Death Toll Approaches 40 in Collapse of Cable-Stayed Bridge in Italy
Europe's first concrete cable-stayed span, opened in 1967, was undergoing repairs
At least 39 people are feared dead and more injured under the rubble of Europe's first concrete cable-stayed bridge, which collapsed in Genoa, Italy, on Aug. 14.
More than 200 firefighters and specialist rescue teams struggled through huge amounts of debris left by a collapsed 90-meter-tall A-frame pylon and around 100 m of decks on either side.
"The causes of the collapse will be the object of in-depth analysis as soon as it will be possible to safely access the places," according to the viaduct's operator Autostrade per l'Italia S.p.A.
The company confirms that "work was underway on consolidating the viaduct slab" and a crane had been installed for this work. The structure, which was completed in 1967, has undergone periodic concrete repairs over many years, according to local reports.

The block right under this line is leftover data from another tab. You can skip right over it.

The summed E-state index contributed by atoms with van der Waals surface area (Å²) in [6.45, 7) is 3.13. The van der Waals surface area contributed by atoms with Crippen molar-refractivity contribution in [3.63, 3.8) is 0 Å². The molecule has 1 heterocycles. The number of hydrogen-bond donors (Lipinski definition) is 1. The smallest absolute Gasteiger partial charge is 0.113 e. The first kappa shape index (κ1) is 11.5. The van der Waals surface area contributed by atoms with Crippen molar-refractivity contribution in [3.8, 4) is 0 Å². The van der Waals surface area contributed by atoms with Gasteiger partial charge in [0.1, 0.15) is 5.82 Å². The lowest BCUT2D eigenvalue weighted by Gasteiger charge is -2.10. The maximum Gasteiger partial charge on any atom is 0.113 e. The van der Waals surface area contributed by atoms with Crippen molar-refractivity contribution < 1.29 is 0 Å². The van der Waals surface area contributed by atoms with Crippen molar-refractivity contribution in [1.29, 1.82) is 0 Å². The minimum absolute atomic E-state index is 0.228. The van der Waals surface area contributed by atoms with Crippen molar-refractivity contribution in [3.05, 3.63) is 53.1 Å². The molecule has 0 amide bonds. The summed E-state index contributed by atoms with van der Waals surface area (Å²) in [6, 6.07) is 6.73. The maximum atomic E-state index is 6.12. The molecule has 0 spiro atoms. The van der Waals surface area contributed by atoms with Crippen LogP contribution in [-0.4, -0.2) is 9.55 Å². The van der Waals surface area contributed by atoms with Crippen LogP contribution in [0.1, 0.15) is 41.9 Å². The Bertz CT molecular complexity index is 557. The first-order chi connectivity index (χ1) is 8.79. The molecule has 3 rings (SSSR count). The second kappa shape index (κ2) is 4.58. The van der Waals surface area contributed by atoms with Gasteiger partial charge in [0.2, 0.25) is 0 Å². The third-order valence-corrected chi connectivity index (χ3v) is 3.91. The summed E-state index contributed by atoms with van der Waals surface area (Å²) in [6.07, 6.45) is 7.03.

Built by Società Italiana per Condotte d'Acqua S.p.A., the roughly 1.1-kilometer-long Polcevera viaduct carries the busy A10 east-west highway over a cluster of railroad tracks, a river, highway and buildings on four cable-stayed spans—each one slightly more than 200 m. The western pair of pylons have been reduced to rubble by the collapse, which occurred during a violent thunderstorm.
Designed by Riccardo Morandi, who died in 1989, the main decks cantilever from the pylons with each end supported by two concrete-encased clusters of cables from each tower top.
Simply supported sets of beams close the stayed spans. The design replicated some features Morandi incorporated on his 8-km-long General Rafael Urdaneta Bridge on Venezuela's Maracaibo Lake, completed a few years earlier.